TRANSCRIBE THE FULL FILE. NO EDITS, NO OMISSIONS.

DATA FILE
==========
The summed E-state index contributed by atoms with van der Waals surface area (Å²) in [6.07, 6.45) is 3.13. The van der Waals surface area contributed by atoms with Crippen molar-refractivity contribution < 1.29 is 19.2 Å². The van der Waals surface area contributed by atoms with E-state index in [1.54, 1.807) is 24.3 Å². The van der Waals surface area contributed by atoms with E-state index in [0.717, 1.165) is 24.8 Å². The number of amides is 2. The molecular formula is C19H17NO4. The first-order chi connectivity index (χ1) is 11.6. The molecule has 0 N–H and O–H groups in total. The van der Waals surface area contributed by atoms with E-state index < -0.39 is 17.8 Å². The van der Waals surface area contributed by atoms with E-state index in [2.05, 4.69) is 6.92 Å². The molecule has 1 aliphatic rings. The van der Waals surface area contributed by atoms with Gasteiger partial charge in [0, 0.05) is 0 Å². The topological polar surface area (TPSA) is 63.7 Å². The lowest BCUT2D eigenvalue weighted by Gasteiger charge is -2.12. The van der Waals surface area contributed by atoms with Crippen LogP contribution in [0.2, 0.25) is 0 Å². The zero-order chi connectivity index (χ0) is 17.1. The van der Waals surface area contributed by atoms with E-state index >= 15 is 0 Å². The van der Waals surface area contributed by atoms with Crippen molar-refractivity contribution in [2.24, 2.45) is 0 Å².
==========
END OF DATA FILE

The summed E-state index contributed by atoms with van der Waals surface area (Å²) in [6.07, 6.45) is 3.13. The van der Waals surface area contributed by atoms with Crippen molar-refractivity contribution < 1.29 is 19.2 Å². The van der Waals surface area contributed by atoms with E-state index in [1.54, 1.807) is 24.3 Å². The van der Waals surface area contributed by atoms with E-state index in [0.717, 1.165) is 24.8 Å². The number of amides is 2. The molecular formula is C19H17NO4. The first-order chi connectivity index (χ1) is 11.6. The molecule has 0 N–H and O–H groups in total. The van der Waals surface area contributed by atoms with E-state index < -0.39 is 17.8 Å². The van der Waals surface area contributed by atoms with E-state index in [2.05, 4.69) is 6.92 Å². The molecule has 1 aliphatic rings. The van der Waals surface area contributed by atoms with Gasteiger partial charge in [0, 0.05) is 0 Å². The topological polar surface area (TPSA) is 63.7 Å². The lowest BCUT2D eigenvalue weighted by Gasteiger charge is -2.12. The van der Waals surface area contributed by atoms with Crippen LogP contribution in [0.2, 0.25) is 0 Å². The zero-order chi connectivity index (χ0) is 17.1. The van der Waals surface area contributed by atoms with E-state index >= 15 is 0 Å². The van der Waals surface area contributed by atoms with Crippen molar-refractivity contribution in [2.24, 2.45) is 0 Å².